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Robert Burns (1759–1796).  Poems and Songs.
The Harvard Classics.  1909–14.
 
535. Song—The Braw Wooer
 
 
Tune—“The Lothian Lassie.”
 
 
LAST May, a braw wooer cam doun the lang glen,
  And sair wi’ his love he did deave me;
I said, there was naething I hated like men—
  The deuce gae wi’m, to believe me, believe me;
  The deuce gae wi’m to believe me.        5
 
He spak o’ the darts in my bonie black e’en,
  And vow’d for my love he was diein,
I said, he might die when he likèd for Jean—
  The Lord forgie me for liein, for liein;
  The Lord forgie me for liein!        10
 
A weel-stocked mailen, himsel’ for the laird,
  And marriage aff-hand, were his proffers;
I never loot on that I kenn’d it, or car’d;
  But thought I might hae waur offers, waur offers;
  But thought I might hae waur offers.        15
 
But what wad ye think?—in a fortnight or less—
  The deil tak his taste to gae near her!
He up the Gate-slack to my black cousin, Bess—
  Guess ye how, the jad! I could bear her, could bear her;
  Guess ye how, the jad! I could bear her.        20
 
But a’ the niest week, as I petted wi’ care,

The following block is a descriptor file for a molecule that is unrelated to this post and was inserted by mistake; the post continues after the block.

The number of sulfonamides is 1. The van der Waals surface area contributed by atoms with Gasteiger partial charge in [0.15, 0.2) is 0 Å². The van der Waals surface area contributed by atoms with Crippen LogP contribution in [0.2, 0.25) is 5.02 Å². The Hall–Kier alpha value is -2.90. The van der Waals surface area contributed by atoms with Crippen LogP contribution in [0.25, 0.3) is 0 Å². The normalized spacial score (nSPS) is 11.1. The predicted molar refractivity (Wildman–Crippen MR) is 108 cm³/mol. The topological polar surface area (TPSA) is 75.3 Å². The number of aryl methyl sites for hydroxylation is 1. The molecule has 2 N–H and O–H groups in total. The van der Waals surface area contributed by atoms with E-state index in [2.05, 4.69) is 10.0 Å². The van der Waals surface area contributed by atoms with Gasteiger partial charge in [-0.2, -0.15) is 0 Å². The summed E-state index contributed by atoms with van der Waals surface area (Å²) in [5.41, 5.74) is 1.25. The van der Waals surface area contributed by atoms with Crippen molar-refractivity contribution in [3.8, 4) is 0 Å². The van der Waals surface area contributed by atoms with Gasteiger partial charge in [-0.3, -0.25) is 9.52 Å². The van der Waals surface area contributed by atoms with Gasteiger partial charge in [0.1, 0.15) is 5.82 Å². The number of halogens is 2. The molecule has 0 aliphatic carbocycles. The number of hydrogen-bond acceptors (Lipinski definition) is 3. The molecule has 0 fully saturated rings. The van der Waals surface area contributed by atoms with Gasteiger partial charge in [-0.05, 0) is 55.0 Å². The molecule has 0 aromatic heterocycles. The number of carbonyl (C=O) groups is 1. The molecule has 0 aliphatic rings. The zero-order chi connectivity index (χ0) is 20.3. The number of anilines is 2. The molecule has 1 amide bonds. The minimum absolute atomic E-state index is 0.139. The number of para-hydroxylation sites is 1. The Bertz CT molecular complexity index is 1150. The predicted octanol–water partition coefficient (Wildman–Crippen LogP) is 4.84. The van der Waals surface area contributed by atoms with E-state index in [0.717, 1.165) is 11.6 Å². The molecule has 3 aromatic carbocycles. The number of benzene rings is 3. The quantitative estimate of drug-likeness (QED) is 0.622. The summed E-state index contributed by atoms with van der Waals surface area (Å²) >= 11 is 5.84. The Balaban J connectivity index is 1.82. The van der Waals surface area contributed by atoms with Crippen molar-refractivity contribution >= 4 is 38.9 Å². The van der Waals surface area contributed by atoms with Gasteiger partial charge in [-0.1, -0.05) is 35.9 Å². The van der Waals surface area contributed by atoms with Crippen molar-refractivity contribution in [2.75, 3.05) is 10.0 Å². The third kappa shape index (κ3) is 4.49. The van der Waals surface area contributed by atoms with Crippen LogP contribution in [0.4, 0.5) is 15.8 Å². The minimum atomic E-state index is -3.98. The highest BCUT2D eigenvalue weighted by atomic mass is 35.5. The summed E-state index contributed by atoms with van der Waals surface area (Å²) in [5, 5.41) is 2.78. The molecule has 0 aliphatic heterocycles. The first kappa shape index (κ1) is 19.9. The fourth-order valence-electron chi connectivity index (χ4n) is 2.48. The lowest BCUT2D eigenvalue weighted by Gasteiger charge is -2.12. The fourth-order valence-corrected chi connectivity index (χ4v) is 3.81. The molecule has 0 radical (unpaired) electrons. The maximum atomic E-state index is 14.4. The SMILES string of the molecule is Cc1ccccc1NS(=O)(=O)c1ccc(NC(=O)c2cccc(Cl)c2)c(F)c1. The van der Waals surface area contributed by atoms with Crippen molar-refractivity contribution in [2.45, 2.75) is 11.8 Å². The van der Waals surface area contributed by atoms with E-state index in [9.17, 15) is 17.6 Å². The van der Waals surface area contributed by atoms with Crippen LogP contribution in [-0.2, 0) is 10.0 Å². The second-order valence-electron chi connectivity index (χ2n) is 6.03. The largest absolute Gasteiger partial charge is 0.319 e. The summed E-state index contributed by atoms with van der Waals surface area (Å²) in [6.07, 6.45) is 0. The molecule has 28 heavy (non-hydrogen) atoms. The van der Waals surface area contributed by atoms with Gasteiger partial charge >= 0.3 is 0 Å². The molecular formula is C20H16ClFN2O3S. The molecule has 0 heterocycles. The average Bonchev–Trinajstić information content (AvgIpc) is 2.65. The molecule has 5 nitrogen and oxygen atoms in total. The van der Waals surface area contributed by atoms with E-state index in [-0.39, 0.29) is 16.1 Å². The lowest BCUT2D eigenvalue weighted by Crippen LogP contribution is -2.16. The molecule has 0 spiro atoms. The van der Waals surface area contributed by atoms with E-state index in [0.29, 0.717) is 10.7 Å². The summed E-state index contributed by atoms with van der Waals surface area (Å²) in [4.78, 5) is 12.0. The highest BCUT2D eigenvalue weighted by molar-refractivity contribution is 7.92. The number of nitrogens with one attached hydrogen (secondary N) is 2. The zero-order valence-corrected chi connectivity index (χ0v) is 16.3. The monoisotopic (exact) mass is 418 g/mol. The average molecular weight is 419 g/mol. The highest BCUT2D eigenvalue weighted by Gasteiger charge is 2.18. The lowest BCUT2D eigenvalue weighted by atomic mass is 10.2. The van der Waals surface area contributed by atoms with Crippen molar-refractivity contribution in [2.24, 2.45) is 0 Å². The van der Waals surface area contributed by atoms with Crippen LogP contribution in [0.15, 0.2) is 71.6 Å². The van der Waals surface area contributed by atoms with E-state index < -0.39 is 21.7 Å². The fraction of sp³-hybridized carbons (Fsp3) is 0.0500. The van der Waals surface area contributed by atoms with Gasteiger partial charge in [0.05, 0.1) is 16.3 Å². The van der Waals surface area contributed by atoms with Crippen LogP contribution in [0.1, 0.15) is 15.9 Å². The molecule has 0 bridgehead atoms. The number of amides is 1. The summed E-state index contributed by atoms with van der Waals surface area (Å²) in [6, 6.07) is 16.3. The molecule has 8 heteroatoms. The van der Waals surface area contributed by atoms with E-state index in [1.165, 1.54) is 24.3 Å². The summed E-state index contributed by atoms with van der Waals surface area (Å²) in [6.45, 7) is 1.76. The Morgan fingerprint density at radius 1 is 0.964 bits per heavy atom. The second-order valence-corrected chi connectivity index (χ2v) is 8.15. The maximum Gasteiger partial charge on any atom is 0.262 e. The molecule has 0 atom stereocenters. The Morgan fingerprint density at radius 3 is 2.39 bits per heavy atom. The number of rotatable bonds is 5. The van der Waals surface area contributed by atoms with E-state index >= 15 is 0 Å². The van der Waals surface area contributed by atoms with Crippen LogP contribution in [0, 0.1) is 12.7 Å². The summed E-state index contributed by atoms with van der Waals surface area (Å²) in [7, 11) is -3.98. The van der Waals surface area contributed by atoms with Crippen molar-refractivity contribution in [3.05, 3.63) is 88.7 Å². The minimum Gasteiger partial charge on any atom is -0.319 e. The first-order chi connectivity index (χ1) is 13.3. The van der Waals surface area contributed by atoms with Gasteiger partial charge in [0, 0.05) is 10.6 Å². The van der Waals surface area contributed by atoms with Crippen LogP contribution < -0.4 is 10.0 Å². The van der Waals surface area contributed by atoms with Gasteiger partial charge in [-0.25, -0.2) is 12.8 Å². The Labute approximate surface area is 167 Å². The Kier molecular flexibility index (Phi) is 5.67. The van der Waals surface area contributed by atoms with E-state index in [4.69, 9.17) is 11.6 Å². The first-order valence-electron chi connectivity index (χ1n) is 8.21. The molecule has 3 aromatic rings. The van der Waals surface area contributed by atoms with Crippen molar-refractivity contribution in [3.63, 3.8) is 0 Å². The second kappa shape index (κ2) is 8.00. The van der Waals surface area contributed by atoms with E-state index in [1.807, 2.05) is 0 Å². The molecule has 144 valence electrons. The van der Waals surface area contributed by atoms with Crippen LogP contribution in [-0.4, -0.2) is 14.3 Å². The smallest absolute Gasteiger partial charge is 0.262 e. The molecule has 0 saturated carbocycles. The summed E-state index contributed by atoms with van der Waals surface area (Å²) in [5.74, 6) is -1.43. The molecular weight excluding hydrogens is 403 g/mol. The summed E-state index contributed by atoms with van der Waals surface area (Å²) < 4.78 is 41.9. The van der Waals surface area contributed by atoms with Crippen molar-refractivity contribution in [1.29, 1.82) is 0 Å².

I gaed to the tryst o’ Dalgarnock;
But wha but my fine fickle wooer was there,
  I glowr’d as I’d seen a warlock, a warlock,
  I glowr’d as I’d seen a warlock.        25
 
But owre my left shouther I gae him a blink,
  Lest neibours might say I was saucy;
My wooer he caper’d as he’d been in drink,
  And vow’d I was his dear lassie, dear lassie,
  And vow’d I was his dear lassie.        30
 
I spier’d for my cousin fu’ couthy and sweet,
  Gin she had recover’d her hearin’,
And how her new shoon fit her auld schachl’t feet,
  But heavens! how he fell a swearin, a swearin,
  But heavens! how he fell a swearin.        35
 
He beggèd, for gudesake, I wad be his wife,
  Or else I wad kill him wi’ sorrow;
So e’en to preserve the poor body in life,
  I think I maun wed him to-morrow, to-morrow;
  I think I maun wed him to-morrow.        40
 

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